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When Words of Encouragement Discourage

 

I'm lying

It is with a very heavy heart that I dedicate this post to my Uncle Fran, a man who lived his life in the most Christian way possible, who lived it to the fullest, who laughed often, loved much and was taken much too soon.

I spent the past two weeks in doctor’s offices.  I had about 8 appointments, including 4 dental visits in the past two weeks.  My whole body is tense and in pain, my mouth is throbbing and pain wise, I am at the end of my rope.  In addition to dealing with the dental stuff (turns out narcotics destroy your teeth, as does weight loss, but that is a whole other post), and the whiplash-from-hell that will not only not get better, but it keeps getting worse, I am also grieving the loss of someone very close to me, my Uncle Fran.  I can tell you, never having experienced the loss of someone close to me who died so young and unexpected, that the grief has made the pain even more unbearable.

In any case, when I was at one of my MANY doctor appointments this week, I was having my vitals checked for the 10th time this month and the nurse, who is a very sweet woman, was giving me what I am sure she thought were words of encouragement and it brought to mind an idea for this post.

I am sure many of you in chronic pain have been in a similar position:

I was sitting there, overly-emotional but pretending to be strong and acting as if the intense pain, grief, pending divorce and financial issues (including an overdue bill they just had me pay the minimum on that I couldn’t afford) were no big deal, when the nurse decides to give me a “pep talk.”  She proceeded to tell me that I just “need to be strong” and that “this will pass” and that “one day I will realize that I am stronger for this.”  She also told me how she works three jobs and how I need to just work really hard and just keep working to get my mind off things and get my bills straight and how she is exhausted but she keeps working and works out to keep her health and I just need to keep working out to keep the weight loss up and if she can do it so can I.  The more she is speaking the more I can feel my blood pressure rising, the tears, and the lump rising in my throat.

I wanted to scream- “you have no idea what my life is like, you don’t know what I ‘need to do’ or what will make me stronger.”  I tried to explain that I see a pain management specialist because I live with pain that interrupts my life and that, for that reason, working is difficult, but her words of encouragement were just getting stronger and I figured it was easier to shut up.  I find in cases where people are giving you these pep talks, it’s just easier to tune them out.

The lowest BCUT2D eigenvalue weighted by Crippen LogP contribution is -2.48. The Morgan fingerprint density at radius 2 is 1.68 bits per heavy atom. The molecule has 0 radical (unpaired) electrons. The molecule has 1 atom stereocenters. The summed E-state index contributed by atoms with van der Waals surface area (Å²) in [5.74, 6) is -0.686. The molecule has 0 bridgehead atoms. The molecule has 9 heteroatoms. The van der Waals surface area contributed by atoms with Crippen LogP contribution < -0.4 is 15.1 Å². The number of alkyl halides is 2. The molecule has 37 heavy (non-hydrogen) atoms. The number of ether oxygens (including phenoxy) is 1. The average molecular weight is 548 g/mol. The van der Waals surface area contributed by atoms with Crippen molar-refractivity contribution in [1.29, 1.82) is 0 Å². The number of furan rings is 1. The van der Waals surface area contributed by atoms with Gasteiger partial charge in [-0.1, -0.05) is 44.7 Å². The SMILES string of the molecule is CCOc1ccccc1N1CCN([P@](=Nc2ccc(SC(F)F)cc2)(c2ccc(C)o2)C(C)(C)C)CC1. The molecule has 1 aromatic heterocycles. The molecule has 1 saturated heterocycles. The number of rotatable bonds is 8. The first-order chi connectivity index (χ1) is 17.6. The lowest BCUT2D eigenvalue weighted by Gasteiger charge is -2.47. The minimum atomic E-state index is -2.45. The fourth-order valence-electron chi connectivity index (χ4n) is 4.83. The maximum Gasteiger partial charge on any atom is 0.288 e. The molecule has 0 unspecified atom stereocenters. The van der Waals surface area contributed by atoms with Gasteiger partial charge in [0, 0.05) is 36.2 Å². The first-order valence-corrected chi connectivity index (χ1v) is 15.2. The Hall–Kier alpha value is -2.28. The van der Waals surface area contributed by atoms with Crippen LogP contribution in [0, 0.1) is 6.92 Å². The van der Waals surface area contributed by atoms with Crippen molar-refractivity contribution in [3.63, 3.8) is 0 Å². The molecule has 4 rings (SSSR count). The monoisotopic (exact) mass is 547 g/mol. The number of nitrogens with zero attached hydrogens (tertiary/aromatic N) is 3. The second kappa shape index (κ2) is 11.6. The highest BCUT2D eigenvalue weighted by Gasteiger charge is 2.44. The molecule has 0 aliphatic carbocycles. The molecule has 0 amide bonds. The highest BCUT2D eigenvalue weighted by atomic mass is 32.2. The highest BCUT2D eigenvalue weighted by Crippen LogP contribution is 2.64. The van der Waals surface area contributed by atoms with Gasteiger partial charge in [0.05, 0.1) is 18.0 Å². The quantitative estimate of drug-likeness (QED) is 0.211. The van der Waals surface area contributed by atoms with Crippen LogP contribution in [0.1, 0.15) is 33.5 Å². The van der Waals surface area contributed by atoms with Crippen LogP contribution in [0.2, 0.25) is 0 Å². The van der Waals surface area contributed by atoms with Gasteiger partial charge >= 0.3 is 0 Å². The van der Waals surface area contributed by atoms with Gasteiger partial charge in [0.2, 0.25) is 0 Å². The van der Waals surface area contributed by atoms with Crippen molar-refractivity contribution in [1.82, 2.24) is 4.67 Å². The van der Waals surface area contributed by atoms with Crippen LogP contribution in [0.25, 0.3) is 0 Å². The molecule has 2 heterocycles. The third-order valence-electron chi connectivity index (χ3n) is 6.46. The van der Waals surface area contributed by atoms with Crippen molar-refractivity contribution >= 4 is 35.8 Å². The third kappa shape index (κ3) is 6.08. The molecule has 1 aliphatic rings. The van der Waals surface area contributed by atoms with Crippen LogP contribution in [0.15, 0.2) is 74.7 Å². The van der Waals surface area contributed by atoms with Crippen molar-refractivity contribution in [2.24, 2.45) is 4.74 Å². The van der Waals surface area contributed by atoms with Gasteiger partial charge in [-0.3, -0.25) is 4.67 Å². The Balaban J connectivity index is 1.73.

The bottom line was, those words that were supposed to encourage me to keep going, be strong and work hard, made me feel like an even bigger failure. Most people see getting past things, like injury, divorce, grief, etc. as “buck up and work through it.”  For someone who lives with chronic, debilitating pain that affects their quality of life, this is difficult to do.  Her good-hearted attempt to make me feel better only brought to light my limited abilities to take care of myself and get past what seems like an ever-growing hurdle.

Maybe it is a testament to my strength that I cover the pain well enough that people think I can handle all that, for that I am glad.  But, one wonderful reader also pointed out that those who make these comments see a little of us in themselves.  This woman had a health problem, since resolved.  I’m sure she looks at me and thinks, I don’t every want to be like her, so maybe a pep talk will get her back on track.  If you see yourself in me, in my situation, in all likelihood, it probably scares the shit out of you.  If the situation were reversed I might give a “buck up” pep talk too.

I think people see someone in pain, going through a difficult time and want to help, but sometimes “pep talks” are anything but.  I have had many of these in the past few years where people tell me what I “need to do” to get better and I have learned to ignore them.  I appreciate when anyone takes the time to try to encourage me, I just wish people would realize (especially those who work in an office where every patient is in pain) that those words need to be chosen carefully because if not, those words of encouragement can easily discourage.

Has this ever happened to you?

Photo courtesy of Taylor Dawn Fortune via Compfight

When Words of Encouragement Discourage


Tracy Rydzy MSW, LSW

My name is Tracy and I am a licensed social worker. I was working as a Social Worker, when an emergency spinal surgery 2 years ago changed my life and my career. I live with chronic pain and, as a result, I have taken my social work and writing skills, and made them into this blog. This blog is a humorous, informative, no-holds barred honest look at life with chronic pain, depression and disability.”


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APA Reference
Rydzy MSW, T. (2013). When Words of Encouragement Discourage. Psych Central. Retrieved on September 22, 2019, from https://blogs.psychcentral.com/chronic-pain/2013/09/when-words-of-encouragement-discourage/

 

Last updated: 29 Sep 2013
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